Back to School: Military Wife and Caregiver Makes Up for Lost Time
When Alison Storemski was a newlywed when she set out with her husband, Brian, to Vicenza, Italy, where he was stationed with the Army’s 173rd Airborne Brigade. Brian was beginning a three-year tour of duty and the couple didn’t want to delay a wedding that long, so they married before the medic’s overseas assignment began.
Brian was 23 and Alison was 22.
Dramatic and unexpected changes in their lives since then forced Alison to put her studies and career plans on hold. With a Pillars of Strength Scholarship, she will make up for lost time and pursue a degree in digital media and web technologies.
Not long after the Storemski arrived in Italy, Brian’s unit was deployed to Afghanistan. The Taliban frequently attacked his base, and he found himself working with many casualties. But it wasn’t the Taliban that turned out to be Brian’s most serious threat.
During a joint mission with an Afghan Army unit in September 2012, the Afghan soldiers turned on the Americans and opened fire. Two U.S. servicemembers were killed and Brian and two other members of his unit were wounded before the Afghan soldiers were killed. Even with a bullet wound in his ankle, Brian focused on his role as medic, saving one American with life-threatening wounds before the soldiers were Medevaced.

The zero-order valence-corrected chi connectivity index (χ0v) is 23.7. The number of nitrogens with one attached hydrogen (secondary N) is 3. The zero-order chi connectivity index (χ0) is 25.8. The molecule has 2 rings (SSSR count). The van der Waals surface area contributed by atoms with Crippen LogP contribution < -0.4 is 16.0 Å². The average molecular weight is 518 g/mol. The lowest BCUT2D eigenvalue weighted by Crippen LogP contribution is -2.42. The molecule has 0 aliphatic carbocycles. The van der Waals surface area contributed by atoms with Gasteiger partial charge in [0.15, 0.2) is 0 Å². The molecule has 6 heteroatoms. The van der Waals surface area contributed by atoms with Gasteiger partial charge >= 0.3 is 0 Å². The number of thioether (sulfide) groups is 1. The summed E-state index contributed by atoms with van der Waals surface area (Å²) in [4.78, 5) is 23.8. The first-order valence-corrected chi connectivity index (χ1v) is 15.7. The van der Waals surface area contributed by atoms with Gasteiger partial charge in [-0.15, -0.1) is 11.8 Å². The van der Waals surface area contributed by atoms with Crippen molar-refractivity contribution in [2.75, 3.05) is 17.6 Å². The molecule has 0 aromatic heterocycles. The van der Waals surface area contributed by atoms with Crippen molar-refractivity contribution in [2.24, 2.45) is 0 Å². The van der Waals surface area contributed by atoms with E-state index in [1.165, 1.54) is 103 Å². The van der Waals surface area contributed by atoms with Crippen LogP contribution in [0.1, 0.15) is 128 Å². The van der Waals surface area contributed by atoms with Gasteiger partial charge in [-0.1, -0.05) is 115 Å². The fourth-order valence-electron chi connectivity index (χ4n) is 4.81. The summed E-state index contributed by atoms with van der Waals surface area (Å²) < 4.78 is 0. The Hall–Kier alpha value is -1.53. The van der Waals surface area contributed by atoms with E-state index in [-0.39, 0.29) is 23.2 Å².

“Later that night, I watched a friend get the news that her husband had been killed in the same incident,” Alison said. “That was the day that changed our lives forever and when I began my caretaker journey.”
Brian underwent surgery in Afghanistan before being flown to Germany and then to Virginia to the Army hospital at Fort Belvoir outside Washington, D.C. Alison rushed to join him.
“I was able to bring just two bags. I packed one with my stuff and one with his. I found a dog sitter for our dog and off I went,” Alison recalled. “I had to go live in the barracks, conforming to Army standards and lingo. We didn’t even have a car, so I had to push my husband around the base in a wheelchair.
“I had to adapt and overcome many obstacles,” she added.
Although surgeons were able to fuse Brian’s ankle and save it from amputation, the surgery left the ankle rigid. Still, Brian can walk, although with some pain, if he uses a prosthetic brace—new technology known an IDEO.
The ankle injury was a lot to deal with, but the challenges weren’t over. While closing out that year by watching the televised ball drop in Times Square on New Year’s Eve, Alison noticed a large lump on the back of Brian’s neck. The diagnosis was Hodgkin’s lymphoma. His cancer care, including radiation and chemotherapy, forced a year-long delay in the treatment of his ankle. He has now been cancer free for five years, but he suffers from post-traumatic stress disorder and has debilitating panic attacks that have required extensive counseling for both of them.
When the couple moved to Italy as newlyweds, Alison put her education on hold as she adapted to be a military wife. School remained out of the question as she stepped forward as Brian’s caregiver. Now, however, Alison thinks she is in a position to continue her education. Brian is cancer free, can walk thanks to the IDEO and has a good job digitizing information for the Smithsonian Institution and the Library of Congress.
She already has completed certificate programs in digital marketing, and she works on social media campaigns. Her plans for a degree in digital media and web technologies will continue that momentum.
“I feel like my mind is in a good place for school,” she said, “and I’m ready to push through.”